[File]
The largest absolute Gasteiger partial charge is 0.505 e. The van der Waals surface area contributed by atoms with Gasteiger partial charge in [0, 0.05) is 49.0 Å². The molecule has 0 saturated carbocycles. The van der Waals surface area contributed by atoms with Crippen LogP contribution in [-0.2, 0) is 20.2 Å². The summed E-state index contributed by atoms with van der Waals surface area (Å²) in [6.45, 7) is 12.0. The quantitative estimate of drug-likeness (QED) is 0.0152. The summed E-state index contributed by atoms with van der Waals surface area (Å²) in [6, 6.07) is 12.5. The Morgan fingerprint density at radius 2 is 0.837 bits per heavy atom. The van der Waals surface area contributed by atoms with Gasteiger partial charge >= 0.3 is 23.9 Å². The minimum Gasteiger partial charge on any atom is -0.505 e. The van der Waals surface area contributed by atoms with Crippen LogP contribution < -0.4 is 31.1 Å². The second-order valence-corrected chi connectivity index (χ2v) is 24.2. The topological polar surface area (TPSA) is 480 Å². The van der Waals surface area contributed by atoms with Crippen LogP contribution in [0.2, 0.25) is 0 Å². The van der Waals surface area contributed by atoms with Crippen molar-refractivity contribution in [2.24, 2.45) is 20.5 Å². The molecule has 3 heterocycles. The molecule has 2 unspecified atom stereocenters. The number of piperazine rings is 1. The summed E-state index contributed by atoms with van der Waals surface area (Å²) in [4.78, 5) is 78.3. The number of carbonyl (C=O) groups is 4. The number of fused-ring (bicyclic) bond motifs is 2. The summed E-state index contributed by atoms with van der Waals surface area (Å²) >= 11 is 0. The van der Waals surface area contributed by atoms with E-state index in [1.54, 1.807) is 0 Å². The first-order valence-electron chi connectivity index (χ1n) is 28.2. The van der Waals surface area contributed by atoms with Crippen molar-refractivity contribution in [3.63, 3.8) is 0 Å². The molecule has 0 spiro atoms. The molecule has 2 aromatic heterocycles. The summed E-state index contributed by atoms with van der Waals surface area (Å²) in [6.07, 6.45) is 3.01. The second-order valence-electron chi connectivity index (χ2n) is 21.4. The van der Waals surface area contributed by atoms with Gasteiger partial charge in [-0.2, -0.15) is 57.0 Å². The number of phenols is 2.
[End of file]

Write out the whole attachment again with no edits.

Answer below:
The largest absolute Gasteiger partial charge is 0.505 e. The van der Waals surface area contributed by atoms with Gasteiger partial charge in [0, 0.05) is 49.0 Å². The molecule has 0 saturated carbocycles. The van der Waals surface area contributed by atoms with Crippen LogP contribution in [-0.2, 0) is 20.2 Å². The summed E-state index contributed by atoms with van der Waals surface area (Å²) in [6.45, 7) is 12.0. The quantitative estimate of drug-likeness (QED) is 0.0152. The summed E-state index contributed by atoms with van der Waals surface area (Å²) in [6, 6.07) is 12.5. The Morgan fingerprint density at radius 2 is 0.837 bits per heavy atom. The van der Waals surface area contributed by atoms with Gasteiger partial charge >= 0.3 is 23.9 Å². The minimum Gasteiger partial charge on any atom is -0.505 e. The van der Waals surface area contributed by atoms with Crippen LogP contribution < -0.4 is 31.1 Å². The second-order valence-corrected chi connectivity index (χ2v) is 24.2. The topological polar surface area (TPSA) is 480 Å². The van der Waals surface area contributed by atoms with Crippen LogP contribution in [0.2, 0.25) is 0 Å². The van der Waals surface area contributed by atoms with Crippen molar-refractivity contribution in [2.24, 2.45) is 20.5 Å². The molecule has 3 heterocycles. The molecule has 2 unspecified atom stereocenters. The number of piperazine rings is 1. The summed E-state index contributed by atoms with van der Waals surface area (Å²) in [4.78, 5) is 78.3. The number of carbonyl (C=O) groups is 4. The number of fused-ring (bicyclic) bond motifs is 2. The summed E-state index contributed by atoms with van der Waals surface area (Å²) >= 11 is 0. The van der Waals surface area contributed by atoms with E-state index in [1.54, 1.807) is 0 Å². The first-order valence-electron chi connectivity index (χ1n) is 28.2. The van der Waals surface area contributed by atoms with Crippen molar-refractivity contribution in [3.63, 3.8) is 0 Å². The molecule has 0 spiro atoms. The molecule has 2 aromatic heterocycles. The summed E-state index contributed by atoms with van der Waals surface area (Å²) in [6.07, 6.45) is 3.01. The second-order valence-electron chi connectivity index (χ2n) is 21.4. The van der Waals surface area contributed by atoms with Gasteiger partial charge in [-0.2, -0.15) is 57.0 Å². The number of phenols is 2.